The Devonshire was never a huge success, overshadowed by the grander Hotel Georgia and Hotel Vancouver, but it had a popular bar. Our image shows it in 1974, but this earlier postcard shows the relationship to its neighbours. In 1977 Eleni Skalbania took the hotel on and managed to generate a profit before moving on to the Hotel Georgia. In July 1981 at 7.05 am the hotel was imploded with the help of 100 lbs of high explosive – (you can find the video on youtube)
Not long after the dust settled, many publications will tell you that work began on building the HSBC Bank Canada building. That isn’t completely accurate, what was really being built was the Bank of BC Tower designed by Webb Zerafa Menkès Housden Partnership. The second bank to bear the title (the first having disappeared in 1901) it was founded in 1966, the creation of Premier W A C Bennett. By 1986, following financial difficulties arising from poor management, HSBC was allowed to rescue the company. It’s a post-modern stumpy block covered in granite supplied from Quebec. A huge internal public atrium is lined with granite from South Dakota – over two billion years old – featuring Alan Storey’s ‘Broken Column’ pendulum artwork.
Image Source: City of Vancouver Archives CVA 780-30
This 1973 image shows the St Francis Hotel on the west side of the street, and on the opposite side of Seymour, Clarke and Stuart’s printer’s store and warehouse. Clarke and Stuart occupied the building from when it was built for them in 1906 (to Grant and Henderson’s design) until 1920, when Spencer’s took it over. The rest of the block was also occupied by various iterations of David Spencer’s department store. The next building to the east is a Thomas Hooper designed 1911 addition to the larger building he designed a few years earlier next door to the east. The much bigger building beyond that is McCarter and Nairne’s 1925 massive expansion of the Spencer store.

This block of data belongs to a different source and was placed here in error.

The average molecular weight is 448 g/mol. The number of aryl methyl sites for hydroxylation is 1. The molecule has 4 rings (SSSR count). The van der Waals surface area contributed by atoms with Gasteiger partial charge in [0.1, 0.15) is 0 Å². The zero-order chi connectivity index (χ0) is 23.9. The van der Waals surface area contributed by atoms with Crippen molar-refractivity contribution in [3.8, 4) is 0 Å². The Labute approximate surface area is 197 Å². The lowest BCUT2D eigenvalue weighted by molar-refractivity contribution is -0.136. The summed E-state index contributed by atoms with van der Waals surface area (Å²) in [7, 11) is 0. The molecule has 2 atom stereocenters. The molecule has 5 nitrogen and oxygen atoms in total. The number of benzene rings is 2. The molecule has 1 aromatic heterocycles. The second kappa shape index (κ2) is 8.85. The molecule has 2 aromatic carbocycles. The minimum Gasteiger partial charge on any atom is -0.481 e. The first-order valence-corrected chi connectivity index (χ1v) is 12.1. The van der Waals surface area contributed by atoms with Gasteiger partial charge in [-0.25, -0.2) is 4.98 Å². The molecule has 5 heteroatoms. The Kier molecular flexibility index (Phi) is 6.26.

Clarke and Stuart had been located further east on Cordova from before the turn of the century, operating as a bookstore but also selling typewriters, pianos and organs. Their former building had a makeover at some point, losing the cornices and details, but apparently retaining the original windows.
David Spencer, a Welshman, arrived in Canada just slightly too late to join the Cariboo gold-rush and instead bought the Victoria Library, a stationers and bookshop, in 1864. Following the success of that he partnered with William Denny to buy ‘The Victoria House’, a dry goods store in 1873, and five years later a new store under his own name. In the 1890s he bought a site on Hastings street for a location in Vancouver but a rival, Drysdale-Stevenson Company built a store on an adjacent site before he was able to develop his own building. Spencer acquired his rival’s business in 1905, and immediately built a $150,000 expansion. The store had immediate success in Vancouver, and the Spencer company and Charles Woodward out-competed each other to add new extensions and departments year after year.
In the mid 1970s the Harbour Centre was built to replace Spencer’s store (which had been taken over by Eatons in 1948, and who then vacated to the new Pacific Centre Mall). The building was designed by Toronto-based Webb Zerafa Menkes Housden Partnership (who had also designed the CN tower at around the same time). The 1920s part of the Spencer’s store was incorporated into the building, which these days also includes the Downtown campus of Simon Fraser University.
Image source City of Vancouver Archives CVA 447-379